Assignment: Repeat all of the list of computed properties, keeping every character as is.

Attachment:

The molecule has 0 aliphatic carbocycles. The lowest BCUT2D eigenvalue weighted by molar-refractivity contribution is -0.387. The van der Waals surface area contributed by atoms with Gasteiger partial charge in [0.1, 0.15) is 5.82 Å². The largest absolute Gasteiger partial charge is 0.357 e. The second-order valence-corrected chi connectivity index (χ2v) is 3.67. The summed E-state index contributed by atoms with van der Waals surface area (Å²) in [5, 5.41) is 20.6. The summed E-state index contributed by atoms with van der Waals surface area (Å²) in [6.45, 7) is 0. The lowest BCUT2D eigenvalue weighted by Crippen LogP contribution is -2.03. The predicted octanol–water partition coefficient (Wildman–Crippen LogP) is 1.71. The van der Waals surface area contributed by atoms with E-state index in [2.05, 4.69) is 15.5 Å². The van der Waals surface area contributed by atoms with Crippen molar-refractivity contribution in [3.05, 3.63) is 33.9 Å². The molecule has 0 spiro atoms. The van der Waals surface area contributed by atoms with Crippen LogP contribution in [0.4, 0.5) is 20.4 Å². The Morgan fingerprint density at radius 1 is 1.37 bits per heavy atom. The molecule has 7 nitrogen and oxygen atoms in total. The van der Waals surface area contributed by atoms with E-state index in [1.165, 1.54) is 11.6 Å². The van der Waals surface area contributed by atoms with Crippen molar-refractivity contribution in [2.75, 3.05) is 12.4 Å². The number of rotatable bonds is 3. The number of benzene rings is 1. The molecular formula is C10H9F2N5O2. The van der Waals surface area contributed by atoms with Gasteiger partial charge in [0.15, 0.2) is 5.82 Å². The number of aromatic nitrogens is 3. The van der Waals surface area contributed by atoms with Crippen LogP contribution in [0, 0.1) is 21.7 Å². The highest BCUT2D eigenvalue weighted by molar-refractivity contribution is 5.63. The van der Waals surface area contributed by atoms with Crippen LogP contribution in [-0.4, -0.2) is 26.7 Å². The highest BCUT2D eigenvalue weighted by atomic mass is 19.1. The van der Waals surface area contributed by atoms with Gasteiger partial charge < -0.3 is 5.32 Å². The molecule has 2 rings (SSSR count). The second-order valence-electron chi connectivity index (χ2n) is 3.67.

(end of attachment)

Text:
The molecule has 0 aliphatic carbocycles. The lowest BCUT2D eigenvalue weighted by molar-refractivity contribution is -0.387. The van der Waals surface area contributed by atoms with Gasteiger partial charge in [0.1, 0.15) is 5.82 Å². The largest absolute Gasteiger partial charge is 0.357 e. The second-order valence-corrected chi connectivity index (χ2v) is 3.67. The summed E-state index contributed by atoms with van der Waals surface area (Å²) in [5, 5.41) is 20.6. The summed E-state index contributed by atoms with van der Waals surface area (Å²) in [6.45, 7) is 0. The lowest BCUT2D eigenvalue weighted by Crippen LogP contribution is -2.03. The predicted octanol–water partition coefficient (Wildman–Crippen LogP) is 1.71. The van der Waals surface area contributed by atoms with E-state index in [2.05, 4.69) is 15.5 Å². The van der Waals surface area contributed by atoms with Crippen molar-refractivity contribution in [3.05, 3.63) is 33.9 Å². The molecule has 0 spiro atoms. The van der Waals surface area contributed by atoms with Crippen LogP contribution in [0.4, 0.5) is 20.4 Å². The Morgan fingerprint density at radius 1 is 1.37 bits per heavy atom. The molecule has 7 nitrogen and oxygen atoms in total. The van der Waals surface area contributed by atoms with E-state index in [1.165, 1.54) is 11.6 Å². The van der Waals surface area contributed by atoms with Crippen molar-refractivity contribution in [2.75, 3.05) is 12.4 Å². The number of rotatable bonds is 3. The number of benzene rings is 1. The molecular formula is C10H9F2N5O2. The van der Waals surface area contributed by atoms with Gasteiger partial charge in [0.15, 0.2) is 5.82 Å². The number of aromatic nitrogens is 3. The van der Waals surface area contributed by atoms with Crippen LogP contribution in [0, 0.1) is 21.7 Å². The highest BCUT2D eigenvalue weighted by molar-refractivity contribution is 5.63. The van der Waals surface area contributed by atoms with Crippen LogP contribution in [-0.4, -0.2) is 26.7 Å². The highest BCUT2D eigenvalue weighted by atomic mass is 19.1. The van der Waals surface area contributed by atoms with Gasteiger partial charge < -0.3 is 5.32 Å². The molecule has 2 rings (SSSR count). The second-order valence-electron chi connectivity index (χ2n) is 3.67.